114 F3d 829 Sykes v. City of Gentry Arkansas

114 F.3d 829

Kirk D. SYKES, Appellant,
The CITY OF GENTRY, ARKANSAS; The City Council of Gentry,
Arkansas; Robert D. Abrahamson, Mayor, City of
Gentry, Arkansas, Appellees.

No. 96-3988.

United States Court of Appeals,
Eighth Circuit.

Submitted May 23, 1997.
Decided June 13, 1997.

Kevin J. Pawlik, argued, Bentonville, AR (Ella M. Long, on the brief), for appellant.

Shane Perry, argued, North Little Rock, AR, for appellee.

Before MURPHY, HEANEY, and MAGILL, Circuit Judges.

MAGILL, Circuit Judge.

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Kirk D. Sykes, the former police chief of Gentry, Arkansas, appeals the district court's1 grant of summary judgment against him in his 42 U.S.C. § 1983 (1994) action against the City of Gentry. We affirm.



On March 22, 1995, Sykes was hired as the chief of police of Gentry, Arkansas. At the time Sykes was hired, § 14-43-504(e)(2) of the Arkansas Code provided that "Mayors shall have the power to choose and appoint the chief of the police department ... who shall hold office until the following election for mayor, and until a successor is appointed by the incoming mayor, unless sooner removed for cause...." Ark.Code Ann. § 14-43-504(e)(2) (Michie 1987). Section 14-43-505 provided that a police chief could be removed for inefficiency, misconduct, or neglect of duty by a majority vote of the city council. Ark.Code Ann. § 14-43-505 (Michie 1987). In an unappealed case not involving the instant parties, the United States District Court for the Western District of Arkansas held that these provisions created a property interest for a police chief in the position. See Pearson v. City of Paris, 839 F.Supp. 645, 650 (W.D.Ark.1993). Accordingly, the Pearson court held that the termination of a police chief without cause constituted a deprivation of property without due process, a violation of the Fourteenth Amendment that was actionable under § 1983. Id. at 649.


On April 5, 1995, about two weeks after Sykes was hired, the Arkansas Legislature enacted Ark.Code Ann. § 14-42-110 (Michie 1987 & Supp.1995). Section 110 provides that:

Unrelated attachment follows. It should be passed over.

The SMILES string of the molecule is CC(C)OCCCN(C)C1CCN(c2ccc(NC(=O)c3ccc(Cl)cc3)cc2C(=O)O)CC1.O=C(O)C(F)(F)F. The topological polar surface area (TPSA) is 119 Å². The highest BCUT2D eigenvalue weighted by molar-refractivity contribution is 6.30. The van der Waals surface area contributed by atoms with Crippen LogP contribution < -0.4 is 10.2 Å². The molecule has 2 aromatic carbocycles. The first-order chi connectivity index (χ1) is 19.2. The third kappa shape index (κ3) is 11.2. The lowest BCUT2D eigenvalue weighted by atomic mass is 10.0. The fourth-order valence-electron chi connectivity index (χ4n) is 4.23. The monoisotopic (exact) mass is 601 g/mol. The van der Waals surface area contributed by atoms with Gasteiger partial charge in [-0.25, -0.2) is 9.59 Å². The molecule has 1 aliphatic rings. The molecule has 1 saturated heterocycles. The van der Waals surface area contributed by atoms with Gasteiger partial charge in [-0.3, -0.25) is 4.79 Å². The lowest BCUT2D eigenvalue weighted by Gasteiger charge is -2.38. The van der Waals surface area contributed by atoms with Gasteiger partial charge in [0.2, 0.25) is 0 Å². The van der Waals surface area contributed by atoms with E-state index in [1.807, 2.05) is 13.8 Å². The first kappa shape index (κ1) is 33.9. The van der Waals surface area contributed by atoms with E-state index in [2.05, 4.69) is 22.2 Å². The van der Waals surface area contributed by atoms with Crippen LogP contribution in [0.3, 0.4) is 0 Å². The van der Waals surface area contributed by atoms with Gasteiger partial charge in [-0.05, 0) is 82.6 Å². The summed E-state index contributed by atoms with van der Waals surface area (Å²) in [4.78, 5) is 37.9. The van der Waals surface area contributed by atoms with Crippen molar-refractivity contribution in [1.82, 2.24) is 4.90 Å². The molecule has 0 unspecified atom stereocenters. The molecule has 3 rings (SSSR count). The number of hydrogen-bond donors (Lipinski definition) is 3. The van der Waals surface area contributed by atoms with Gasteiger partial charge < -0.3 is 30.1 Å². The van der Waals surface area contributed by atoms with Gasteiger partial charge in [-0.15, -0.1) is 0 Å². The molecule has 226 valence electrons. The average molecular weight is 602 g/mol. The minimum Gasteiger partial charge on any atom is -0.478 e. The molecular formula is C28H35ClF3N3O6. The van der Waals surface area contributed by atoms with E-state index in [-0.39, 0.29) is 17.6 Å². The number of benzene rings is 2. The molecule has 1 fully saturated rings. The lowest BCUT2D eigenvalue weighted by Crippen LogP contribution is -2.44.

Mayors in cities of the first class and second class and incorporated towns shall have the power to appoint and remove all department heads, including city and town marshals appointed, unless the city or town council shall, by a two-thirds (2/3) majority of the total membership of the council, vote to override the mayor's action.


Ark.Code Ann. § 14-42-110 (emphasis added).2


On November 9, 1995, the Mayor of Gentry terminated Sykes without cause. The City Council considered the termination and a motion was made to override it, but failed for want of a second.


Sykes subsequently brought this action in the district court under § 1983.3 The district court denied relief, concluding that, while Sykes once had a property interest in his position, that property interest was destroyed when the Arkansas Legislature enacted § 110. Sykes now appeals.


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Sykes argues that his property interest in his position, created by § 504, was not lost by the subsequent enactment of § 110 because this would constitute a retroactive effect of the new statute. Because Arkansas law disfavors retroactive effects of statutes, see State v. Kansas City & Memphis Ry. & Bridge Co., 117 Ark. 606, 174 S.W. 248, 251 (1914), Sykes contends that his property interest was unaffected by the change in the law.


Sykes's argument is meritless. Had Sykes been terminated prior to the enactment of § 110, he perhaps would have had an argument for retroactivity. As it is, the impact of § 110 is purely prospective.


This Court has repeatedly held that a state may legislatively eliminate a previously conferred property interest in state employment. See Packett v. Stenberg, 969 F.2d 721, 726 (8th Cir.1992). "While the legislative alteration or elimination of a previously conferred property interest may be a deprivation, the legislative process itself provides citizens with the process they are due." Id. See also Gattis v. Gravett, 806 F.2d 778, 781 (8th Cir.1986) ("[T]he legislature which creates a property interest may rescind it, whether the legislative body is federal or state and whether the interest is an entitlement to economic benefits, a statutory cause of action or civil service job protections. By the time appellant discharged appellees, the Arkansas Legislature had removed appellees' employment position from those entitled to civil service system protections. Accordingly, the property interest previously conferred ... had been extinguished.... [Because] the legislative process affords all the procedural due process required by the Constitution, the elimination of appellees' property interest in employment, although a deprivation, was not a deprivation without due process under the Fourteenth Amendment of the Constitution." (emphasis added)).


Any property interest Sykes had in his position was eliminated when the Arkansas Legislature enacted § 110. Because Sykes had no property interest in his position, there was no due process violation when he was terminated. Accordingly, the district court's grant of summary judgment is affirmed.


The Honorable H. Franklin Waters, United States District Judge for the Western District of Arkansas


Gentry is considered a city of the first class


Sykes also sought relief under the Fair Labor Standards Act for unpaid overtime and under various state causes of action. The district court denied relief under these theories, and Sykes does not pursue them on appeal